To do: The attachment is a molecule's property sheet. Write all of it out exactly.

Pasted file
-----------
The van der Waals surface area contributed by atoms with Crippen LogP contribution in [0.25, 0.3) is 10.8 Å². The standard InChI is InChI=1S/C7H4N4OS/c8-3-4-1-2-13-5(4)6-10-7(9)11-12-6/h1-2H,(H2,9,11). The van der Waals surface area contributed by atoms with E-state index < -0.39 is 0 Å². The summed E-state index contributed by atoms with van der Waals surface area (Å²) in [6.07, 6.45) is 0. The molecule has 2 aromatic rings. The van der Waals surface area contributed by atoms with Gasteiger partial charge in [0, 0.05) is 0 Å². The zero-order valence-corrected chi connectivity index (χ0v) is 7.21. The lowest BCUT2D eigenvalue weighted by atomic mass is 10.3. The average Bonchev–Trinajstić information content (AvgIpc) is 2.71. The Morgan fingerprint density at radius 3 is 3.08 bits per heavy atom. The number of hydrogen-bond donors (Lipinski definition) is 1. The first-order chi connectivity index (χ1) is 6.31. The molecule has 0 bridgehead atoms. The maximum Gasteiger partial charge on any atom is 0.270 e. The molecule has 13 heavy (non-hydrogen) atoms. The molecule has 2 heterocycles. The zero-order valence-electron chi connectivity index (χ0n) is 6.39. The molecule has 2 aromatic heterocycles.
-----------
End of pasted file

The van der Waals surface area contributed by atoms with Crippen LogP contribution in [0.25, 0.3) is 10.8 Å². The standard InChI is InChI=1S/C7H4N4OS/c8-3-4-1-2-13-5(4)6-10-7(9)11-12-6/h1-2H,(H2,9,11). The van der Waals surface area contributed by atoms with E-state index < -0.39 is 0 Å². The summed E-state index contributed by atoms with van der Waals surface area (Å²) in [6.07, 6.45) is 0. The molecule has 2 aromatic rings. The van der Waals surface area contributed by atoms with Gasteiger partial charge in [0, 0.05) is 0 Å². The zero-order valence-corrected chi connectivity index (χ0v) is 7.21. The lowest BCUT2D eigenvalue weighted by atomic mass is 10.3. The average Bonchev–Trinajstić information content (AvgIpc) is 2.71. The Morgan fingerprint density at radius 3 is 3.08 bits per heavy atom. The number of hydrogen-bond donors (Lipinski definition) is 1. The first-order chi connectivity index (χ1) is 6.31. The molecule has 0 bridgehead atoms. The maximum Gasteiger partial charge on any atom is 0.270 e. The molecule has 13 heavy (non-hydrogen) atoms. The molecule has 2 heterocycles. The zero-order valence-electron chi connectivity index (χ0n) is 6.39. The molecule has 2 aromatic heterocycles.